AKA: “Chinese Laundry Scene,” “Robetta and Doretto #2.”
When speaking of “firsts,” it’s always important to be aware that nothing, or at least nothing artistic, springs fully-formed from the void. Thus, it is possible to say that this early Kinetoscope from Edison Studios is the “first slapstick” film, but it’s important to understand that the concept of slapstick comedy predates the cinema by many decades. The two clowns we see performing here had done their act many times in front of live audiences, and had perfected their skills in vaudeville and circuses, this was simply the first time anyone had filmed them (or anyone) doing it. What we see is pretty limited, just two figures running through a set of fake doors, hitting one another. The idea that one or both is “Chinese” suggests a degree of ethnic humor, and I guess the appearance of the one clown is an ethnic caricature, but to me this doesn’t really come through in this film clip. What we mostly see is someone in a police uniform and the other fellow, or “little man” giving him his comeuppance, a very common theme in broad comedy. Like many of the movies of the time, this was shot in several “takes,” each of which appears to have been shown as a separate film, thus this version is technically “#2.”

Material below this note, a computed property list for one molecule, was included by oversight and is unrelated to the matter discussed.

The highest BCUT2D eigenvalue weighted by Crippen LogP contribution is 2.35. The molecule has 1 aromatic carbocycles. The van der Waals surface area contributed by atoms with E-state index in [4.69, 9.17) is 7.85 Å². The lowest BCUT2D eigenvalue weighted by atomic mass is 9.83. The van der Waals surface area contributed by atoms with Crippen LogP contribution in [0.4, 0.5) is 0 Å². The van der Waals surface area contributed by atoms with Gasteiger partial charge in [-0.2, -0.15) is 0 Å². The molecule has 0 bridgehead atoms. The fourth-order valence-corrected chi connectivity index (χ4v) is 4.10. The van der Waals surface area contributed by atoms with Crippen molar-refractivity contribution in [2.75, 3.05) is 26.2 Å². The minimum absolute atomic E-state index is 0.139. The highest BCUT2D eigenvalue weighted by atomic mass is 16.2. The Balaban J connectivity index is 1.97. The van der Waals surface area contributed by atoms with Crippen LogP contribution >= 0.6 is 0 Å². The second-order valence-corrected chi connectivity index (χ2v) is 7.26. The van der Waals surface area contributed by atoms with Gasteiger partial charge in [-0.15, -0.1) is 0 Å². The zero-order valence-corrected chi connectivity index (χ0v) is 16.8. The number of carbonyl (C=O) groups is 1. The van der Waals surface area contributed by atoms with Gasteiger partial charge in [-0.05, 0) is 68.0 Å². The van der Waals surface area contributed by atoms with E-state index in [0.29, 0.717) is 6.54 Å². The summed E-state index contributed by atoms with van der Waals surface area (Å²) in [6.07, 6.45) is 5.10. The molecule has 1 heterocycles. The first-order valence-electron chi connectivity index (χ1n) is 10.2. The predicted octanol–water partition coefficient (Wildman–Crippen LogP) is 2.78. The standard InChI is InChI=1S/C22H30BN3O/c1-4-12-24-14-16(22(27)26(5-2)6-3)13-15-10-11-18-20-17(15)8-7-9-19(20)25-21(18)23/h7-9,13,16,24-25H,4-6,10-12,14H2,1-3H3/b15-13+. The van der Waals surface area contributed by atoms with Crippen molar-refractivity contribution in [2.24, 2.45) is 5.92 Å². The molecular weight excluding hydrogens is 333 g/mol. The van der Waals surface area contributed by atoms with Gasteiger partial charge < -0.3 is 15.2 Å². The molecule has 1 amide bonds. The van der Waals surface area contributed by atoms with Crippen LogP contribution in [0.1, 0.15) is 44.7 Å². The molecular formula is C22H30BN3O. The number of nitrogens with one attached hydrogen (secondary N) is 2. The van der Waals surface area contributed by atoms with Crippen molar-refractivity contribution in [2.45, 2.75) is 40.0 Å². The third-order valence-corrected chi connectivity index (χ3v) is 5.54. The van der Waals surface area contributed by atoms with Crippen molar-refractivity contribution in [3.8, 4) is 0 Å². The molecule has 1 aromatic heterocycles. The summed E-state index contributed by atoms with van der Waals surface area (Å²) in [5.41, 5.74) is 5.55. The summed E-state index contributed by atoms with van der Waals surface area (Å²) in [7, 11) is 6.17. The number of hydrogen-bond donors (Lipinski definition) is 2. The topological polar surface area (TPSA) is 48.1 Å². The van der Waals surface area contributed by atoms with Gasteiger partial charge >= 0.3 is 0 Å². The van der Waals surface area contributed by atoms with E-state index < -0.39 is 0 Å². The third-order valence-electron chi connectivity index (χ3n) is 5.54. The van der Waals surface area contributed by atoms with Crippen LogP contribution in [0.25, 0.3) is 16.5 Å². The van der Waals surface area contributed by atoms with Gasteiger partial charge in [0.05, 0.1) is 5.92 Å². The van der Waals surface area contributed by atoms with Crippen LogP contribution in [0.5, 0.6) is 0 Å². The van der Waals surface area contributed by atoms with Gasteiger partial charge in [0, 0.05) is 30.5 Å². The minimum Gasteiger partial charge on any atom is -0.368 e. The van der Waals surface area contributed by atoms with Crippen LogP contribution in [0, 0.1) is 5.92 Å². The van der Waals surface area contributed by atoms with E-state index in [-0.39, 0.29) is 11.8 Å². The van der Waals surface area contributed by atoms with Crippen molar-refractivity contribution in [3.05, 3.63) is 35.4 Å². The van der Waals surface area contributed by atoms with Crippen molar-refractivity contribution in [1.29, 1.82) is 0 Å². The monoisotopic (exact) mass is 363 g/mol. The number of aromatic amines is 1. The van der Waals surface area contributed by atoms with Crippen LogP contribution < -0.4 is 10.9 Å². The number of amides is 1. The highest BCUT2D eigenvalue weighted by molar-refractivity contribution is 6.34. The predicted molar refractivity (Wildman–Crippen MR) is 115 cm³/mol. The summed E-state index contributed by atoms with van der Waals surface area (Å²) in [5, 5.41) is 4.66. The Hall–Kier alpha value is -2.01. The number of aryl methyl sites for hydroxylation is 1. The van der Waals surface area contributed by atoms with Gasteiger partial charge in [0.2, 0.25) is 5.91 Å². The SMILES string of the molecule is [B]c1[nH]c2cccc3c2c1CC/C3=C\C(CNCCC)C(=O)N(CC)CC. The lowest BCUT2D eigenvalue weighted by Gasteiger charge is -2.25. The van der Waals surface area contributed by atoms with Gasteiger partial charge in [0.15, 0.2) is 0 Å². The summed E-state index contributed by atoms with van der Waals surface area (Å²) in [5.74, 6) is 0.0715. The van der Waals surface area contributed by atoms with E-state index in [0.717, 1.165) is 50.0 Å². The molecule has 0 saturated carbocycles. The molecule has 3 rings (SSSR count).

Director: WKL Dickson.
Camera: William Heise.